Diana Rigg: the husky voiced, leather-clad star who made England hip
Throughout her long acting career Rigg retained the electric irony that made her such a phenomenon in the 1960s
English actress Diana Rigg as Emma Peel: a cool all of her own. Photograph: Terry Disney/Express/Getty Images
Dame Diana Rigg, who died on Tuesday aged 82, will have long known that all her obituarists would find space for Mrs Emma Peel in their opening paragraphs. Despite Rigg’s many remarkable achievements, her performance as that character in The Avengers still stands out as the most conspicuous.
She was actually the third partner for Patrick Macnee’s John Steed (after Ian Hendry and Honor Blackman) but it was the sleek, witty, transgressive Mrs Peel who helped convince the world that England, fogbound and ration-choked throughout the 1950s, was ready to swing towards a new Belle Epoque.
Rigg could, nonetheless, be forgiven a sigh at the continuing focus on the camp clandestine operative. At the Royal Shakespeare Company since 1957, she played Cordelia in King Lear and Viola in Twelfth Night. For the National Theatre, she was a notable Lady Macbeth opposite Anthony Hopkins’s prevaricating Thane and, for the same company, starred in the first production of Tom Stoppard’s Jumpers.
Her curriculum vitae is as impressive as those of near-contemporaneous Dames such as Maggie Smith, Eileen Atkins or Judi Dench. But Rigg somehow retained a cool that was all her own. She never went out of fashion. A late role as Olenna Tyrell in Game of Thrones sold her suave charisma to a generation whose grandparents had enjoyed The Avengers on its first run. A few posthumous performances are still to come.
Diana Rigg was born near Doncaster in 1938. Just two months old, she travelled with her parents to India where her dad worked as a railway executive for the Maharaja of Bikaner. As was the way at the time, she was sent back to boarding school in England when still a young child – in her old stamping ground of West Yorkshire – and, now with Hindi as a second language, found herself something of a fish out of water. “I hated it – and that left me feeling disenfranchised most of my life, as if I didn’t belong anywhere,” she told the Guardian last year. “I might as well have said I wanted to go on the game when I told the headmistress I wanted to be an actress.”
Rigg made her way to the Royal Academy of Dramatic Art and, by 1957, was playing professionally in Bertolt Brecht’s The Caucasian Chalk Circle at the York Festival. Already an established actor of the higher brow, she was not an obvious choice to replace Honor Blackman – snapped up for Pussy Galore in Goldfinger – as sidekick to the sexually equivocal John Steed. The Avengers role had, in fact, already gone to Elizabeth Shepherd, but the producers felt she hadn’t the right sense of humour and were happy to facilitate the dark, husky voiced Shakespearian.
This was 1965 and, to the surprise of cultural commentators everywhere, England had suddenly become hip. Mrs Peel’s leather costumers helped close the deal. Rigg was shocked to become a sex symbol. “I kept all the unopened fan mail in the boot of my car because I didn’t know how to respond and thought it was rude to throw it away,” she said. “Then my mother became my secretary and replied to the really inappropriate ones saying: “My daughter’s far too old for you. Go take a cold shower!”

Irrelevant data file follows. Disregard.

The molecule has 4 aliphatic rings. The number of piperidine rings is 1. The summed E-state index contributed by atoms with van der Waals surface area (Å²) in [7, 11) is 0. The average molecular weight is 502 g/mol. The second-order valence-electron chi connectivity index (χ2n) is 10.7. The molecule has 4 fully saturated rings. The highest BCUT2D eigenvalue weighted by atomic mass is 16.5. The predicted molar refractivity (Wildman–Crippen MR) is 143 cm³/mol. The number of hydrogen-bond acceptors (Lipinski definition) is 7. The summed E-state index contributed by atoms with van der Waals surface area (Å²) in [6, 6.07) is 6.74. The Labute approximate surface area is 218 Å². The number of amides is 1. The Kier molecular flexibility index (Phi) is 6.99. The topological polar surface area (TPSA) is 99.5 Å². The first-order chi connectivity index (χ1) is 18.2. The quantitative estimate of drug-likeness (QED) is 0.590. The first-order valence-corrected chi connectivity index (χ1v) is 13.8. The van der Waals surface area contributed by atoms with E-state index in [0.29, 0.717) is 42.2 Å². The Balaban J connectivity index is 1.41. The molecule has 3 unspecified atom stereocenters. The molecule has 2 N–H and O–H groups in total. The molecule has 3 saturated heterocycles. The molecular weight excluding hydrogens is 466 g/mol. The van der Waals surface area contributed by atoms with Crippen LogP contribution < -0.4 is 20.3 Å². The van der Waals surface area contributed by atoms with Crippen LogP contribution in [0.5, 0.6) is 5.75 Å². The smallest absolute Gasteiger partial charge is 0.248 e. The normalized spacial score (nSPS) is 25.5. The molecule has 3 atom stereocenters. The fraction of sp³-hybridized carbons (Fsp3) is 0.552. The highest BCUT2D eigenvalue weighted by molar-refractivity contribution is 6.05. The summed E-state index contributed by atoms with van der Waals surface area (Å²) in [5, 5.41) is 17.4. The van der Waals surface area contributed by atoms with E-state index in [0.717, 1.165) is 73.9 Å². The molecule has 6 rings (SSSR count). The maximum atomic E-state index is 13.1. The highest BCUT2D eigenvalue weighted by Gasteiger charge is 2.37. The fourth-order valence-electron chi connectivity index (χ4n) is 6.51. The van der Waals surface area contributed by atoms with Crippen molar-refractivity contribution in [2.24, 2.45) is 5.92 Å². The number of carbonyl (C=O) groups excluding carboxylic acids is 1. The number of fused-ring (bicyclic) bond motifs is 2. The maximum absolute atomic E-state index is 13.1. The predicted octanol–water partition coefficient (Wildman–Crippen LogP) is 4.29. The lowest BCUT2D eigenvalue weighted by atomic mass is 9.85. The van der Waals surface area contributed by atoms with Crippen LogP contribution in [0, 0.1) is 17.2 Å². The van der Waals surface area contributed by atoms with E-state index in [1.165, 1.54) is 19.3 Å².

Years later she revealed that she was paid less than almost every man on set — including the cameramen — and that, when she objected to this obvious discrimination, she received little support from male colleagues. “Neither did Patrick [Macnee] though I never held it against him, I adored him,” she said. “But I was painted as this mercenary creature by the press when all I wanted was equality. It’s so depressing that we are still talking about the gender pay gap.”
Perhaps inevitably, she followed Blackman into Bond duties after leaving The Avengers. On Her Majesty’s Secret Service, released in 1969, is now frequently identified as a contender for the best 007 film, despite it having, in George Lazenby, one of the weakest leads. Rigg transcended the demeaning “Bond Girl” tag as the romantic interest who finally got Fleming’s imperial thug to the altar, but, like so many women who shared screen time with Bond, she failed to move on to a starry film career.
In the decade that followed, the British movie business went into hibernation and Rigg bolstered her reputation in the theatre and on television. Diana, her American sitcom, was charming, but failed to survive past one series. Decades before her damehood, she received the equally great honour of playing straight woman in a Christmas edition of the Morecambe and Wise Show.
She married twice, divorcing Israeli painter Menachem Gueffen in 1976 and Scottish aristocrat Archie Stirling in 1990. Rachael Stirling, her daughter from that last marriage, now among the most acclaimed actors of her own generation, played touchingly against Dame Diana in the delightful situation comedy The Detectorists. That was just one of many notable late roles. She coped magnanimously when Daniel Radcliffe fired a condom on to her head in Ricky Gervais’s Extras. Oleanna Tyrell on Game of Thrones brought her four Emmy nominations – an award she won for her memorable Mrs Danvers in a 1997 version of Rebecca.
Age and heart disease weighed her down, but she retained the same electric irony that made her such a phenomenon in the 1960s. There is a little more to come. She appears as Mrs Pumphrey, owner of the malingering Tricki Woo, in the continuing TV update of All Creatures Great and Small. Her performance as the fearsome Mother Superior in the BBC’s latest take on Rumer Godden’s Black Narcissus is forthcoming.
“The good Lord must have said: ‘Send the old bag down again’,” she said after her heart stopped during an operation. “I’m not having her yet.”
That wit will be missed.